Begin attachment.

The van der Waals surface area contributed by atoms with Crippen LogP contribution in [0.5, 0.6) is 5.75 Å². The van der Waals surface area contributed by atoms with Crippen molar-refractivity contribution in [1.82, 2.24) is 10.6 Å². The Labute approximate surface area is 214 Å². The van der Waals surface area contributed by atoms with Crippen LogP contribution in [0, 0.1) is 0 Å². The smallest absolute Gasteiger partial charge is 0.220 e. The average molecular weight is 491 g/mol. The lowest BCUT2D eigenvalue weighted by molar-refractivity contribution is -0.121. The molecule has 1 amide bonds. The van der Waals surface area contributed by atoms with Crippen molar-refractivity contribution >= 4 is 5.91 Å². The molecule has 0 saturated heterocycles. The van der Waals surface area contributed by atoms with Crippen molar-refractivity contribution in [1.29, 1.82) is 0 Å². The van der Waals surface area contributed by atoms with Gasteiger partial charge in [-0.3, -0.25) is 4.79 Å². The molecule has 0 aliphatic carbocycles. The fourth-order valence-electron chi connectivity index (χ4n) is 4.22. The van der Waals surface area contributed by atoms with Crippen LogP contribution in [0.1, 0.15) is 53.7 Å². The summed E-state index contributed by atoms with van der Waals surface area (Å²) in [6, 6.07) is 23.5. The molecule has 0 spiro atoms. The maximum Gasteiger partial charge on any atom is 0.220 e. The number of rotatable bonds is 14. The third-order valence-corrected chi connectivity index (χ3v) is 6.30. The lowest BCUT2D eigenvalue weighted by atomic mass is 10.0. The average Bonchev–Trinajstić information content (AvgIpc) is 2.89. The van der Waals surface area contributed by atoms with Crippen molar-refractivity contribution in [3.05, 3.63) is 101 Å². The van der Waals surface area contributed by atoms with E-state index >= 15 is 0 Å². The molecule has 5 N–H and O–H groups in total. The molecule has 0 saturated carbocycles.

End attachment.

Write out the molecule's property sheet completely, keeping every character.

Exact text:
The van der Waals surface area contributed by atoms with Crippen LogP contribution in [0.5, 0.6) is 5.75 Å². The van der Waals surface area contributed by atoms with Crippen molar-refractivity contribution in [1.82, 2.24) is 10.6 Å². The Labute approximate surface area is 214 Å². The van der Waals surface area contributed by atoms with Crippen LogP contribution in [0, 0.1) is 0 Å². The smallest absolute Gasteiger partial charge is 0.220 e. The average molecular weight is 491 g/mol. The lowest BCUT2D eigenvalue weighted by molar-refractivity contribution is -0.121. The molecule has 1 amide bonds. The van der Waals surface area contributed by atoms with Crippen molar-refractivity contribution >= 4 is 5.91 Å². The molecule has 0 saturated heterocycles. The van der Waals surface area contributed by atoms with Crippen molar-refractivity contribution in [1.29, 1.82) is 0 Å². The van der Waals surface area contributed by atoms with Gasteiger partial charge in [-0.3, -0.25) is 4.79 Å². The molecule has 0 aliphatic carbocycles. The fourth-order valence-electron chi connectivity index (χ4n) is 4.22. The van der Waals surface area contributed by atoms with Crippen LogP contribution in [0.1, 0.15) is 53.7 Å². The summed E-state index contributed by atoms with van der Waals surface area (Å²) in [6, 6.07) is 23.5. The molecule has 0 spiro atoms. The maximum Gasteiger partial charge on any atom is 0.220 e. The number of rotatable bonds is 14. The third-order valence-corrected chi connectivity index (χ3v) is 6.30. The lowest BCUT2D eigenvalue weighted by atomic mass is 10.0. The average Bonchev–Trinajstić information content (AvgIpc) is 2.89. The van der Waals surface area contributed by atoms with Crippen molar-refractivity contribution in [3.05, 3.63) is 101 Å². The van der Waals surface area contributed by atoms with E-state index >= 15 is 0 Å². The molecule has 5 N–H and O–H groups in total. The molecule has 0 saturated carbocycles.